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June 23, 2018

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Looking for PR & Finance Directors -

Tuesday, April 26, 2016

Elections 2016-2017 -

Tuesday, April 26, 2016

Why the ERA Failed: Comfort Over Content in the Fight for Women’s Rights -

Thursday, May 5, 2016

The Extent to Which Parents Should Regulate Their Children’s Abortions -

Thursday, May 5, 2016

Human Rights in a Reclusive Context: North Korea -

Thursday, May 5, 2016

Separation without Justification: Parental Rights of Pregnant Juveniles in Correctional Facilities -

Thursday, May 5, 2016

U.S. Asylum after September 11: Failures of the PATRIOT and ID Acts -

Thursday, May 5, 2016

Genomicare: The Affordable Care Act of 2023 -

Thursday, May 5, 2016

“Social Worker with a Gun:” The Role of Policing in Harm Reduction Among Addicts -

Tuesday, April 26, 2016

Pulling Principles Out of Thick Air: The Incorporation of Customary International Law Under the Alien Tort Claims Act of 1789 After Sosa v. Alvarez-Machain -

Tuesday, April 26, 2016

Schuette v. BAMN: Moving Toward a Colorblind Constitution -

Tuesday, April 26, 2016

American Women in Combat: What Israel and Canada Can Teach the United States About Integration -

Tuesday, April 26, 2016

Now Accepting Submissions! -

Tuesday, April 26, 2016

Join WULR! -

Monday, April 25, 2016

The Intersection of Lawlessness and Justice: Police Misconduct -

Tuesday, March 3, 2015

A Recommendation for Eliminating Lifetime Tenure for Federal Judges -

Thursday, January 1, 2015

Admissions Panel A Great Success! -

Sunday, November 9, 2014

Law School Admissions Panel -

Monday, November 3, 2014

VICTORY OF THE MINORITY: The Jehovah’s Witnesses’ Fight for Constitutional Rights -

Monday, June 30, 2014

VACATING CONVICTIONS: The Efficacy of One Form of Relief from the Consequences of Conviction -

Monday, June 30, 2014

LOSING THE BLAME GAME TO WIN FOR THE FAMILY: The Continued Benefits of the No-Fault Divorce Movement, 1969 to Today

Fall 2013 : Volume VII : Issue 1

*Author: Elizabeth Kramer, Carnegie Mellon University

This paper analyzes the legal roots and historical background that established the Fault divorce movement in the context of United States, and how this background juxtaposed to the climate of the late 1960’s that brought the no-fault divorce revolution. The no-fault revolution drastically changed the laws regarding divorce process in an attempt to create structure that would lessen emotional distress for families. Though the goals of a more “objective” court system may have fallen short of ideals due to continued reliance on judge’s subjective opinion, this paper explains that the no-fault model definition of “need” and “equality” for which judges base their subjective assessment of each individual family determine, judge’s methods of allowing evidence and testimonies, determining asset allocation, and deciding child custody. The no-fault judge’s oversight over these realms has created reformed divorce processes for divorced families. These claims are made under the framework of Pennsylvania’s No- Fault laws and are supported with various nationwide research studies and first-hand expert accounts.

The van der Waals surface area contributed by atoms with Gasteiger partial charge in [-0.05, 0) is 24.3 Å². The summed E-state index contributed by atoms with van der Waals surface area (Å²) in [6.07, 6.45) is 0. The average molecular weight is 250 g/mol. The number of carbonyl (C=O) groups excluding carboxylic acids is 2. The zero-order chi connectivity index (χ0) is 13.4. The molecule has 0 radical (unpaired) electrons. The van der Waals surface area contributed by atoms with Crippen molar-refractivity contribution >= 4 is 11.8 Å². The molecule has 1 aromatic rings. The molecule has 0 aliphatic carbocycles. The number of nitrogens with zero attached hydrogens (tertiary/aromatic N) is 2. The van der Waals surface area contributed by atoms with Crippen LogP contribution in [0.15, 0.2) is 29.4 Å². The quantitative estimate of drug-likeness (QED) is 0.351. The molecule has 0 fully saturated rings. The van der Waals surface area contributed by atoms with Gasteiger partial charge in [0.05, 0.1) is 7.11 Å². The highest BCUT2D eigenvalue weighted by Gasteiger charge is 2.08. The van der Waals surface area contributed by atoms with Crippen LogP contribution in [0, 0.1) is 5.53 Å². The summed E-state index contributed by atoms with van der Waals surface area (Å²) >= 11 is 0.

To continue reading this article please refer to our “Ordering” tab and purchase your hard copy of this publication, or download an online copy from our “Issues” tab. Thank you.

POWER V. PRUDENCE: The Discretionary Powers of the American Prosecutor in Relation to Racial Disparity

Fall 2013 : Volume VII : Issue 1

*Author: Jeffeline Ermilus, Emory University

This project will focus on the prosecutor’s discretion and how it relates to the current status of the criminal justice system. If our justice system is designed to guarantee every person equal protection under the laws, then how is it that certain populations are negatively affected more than others? The focus of this study lands on the prosecutor because they are the most powerful individuals in the justice system. They alone hold the ability to initiate prosecution. Therefore, every person who is under control of the criminal justice system has had some sort of contact with an American prosecutor. The research will attempt to separate the prosecutor from other discretionary actors in the system, such as police officers and judges, to determine whether their decisions have a significant effect on minority populations. We will also examine whether these decisions are intentional or not. From the results of this analysis I will attempt to explain the inequality present in the justice system. This explanation will guide conversation on whether the prosecutor’s role merits oversight or reform.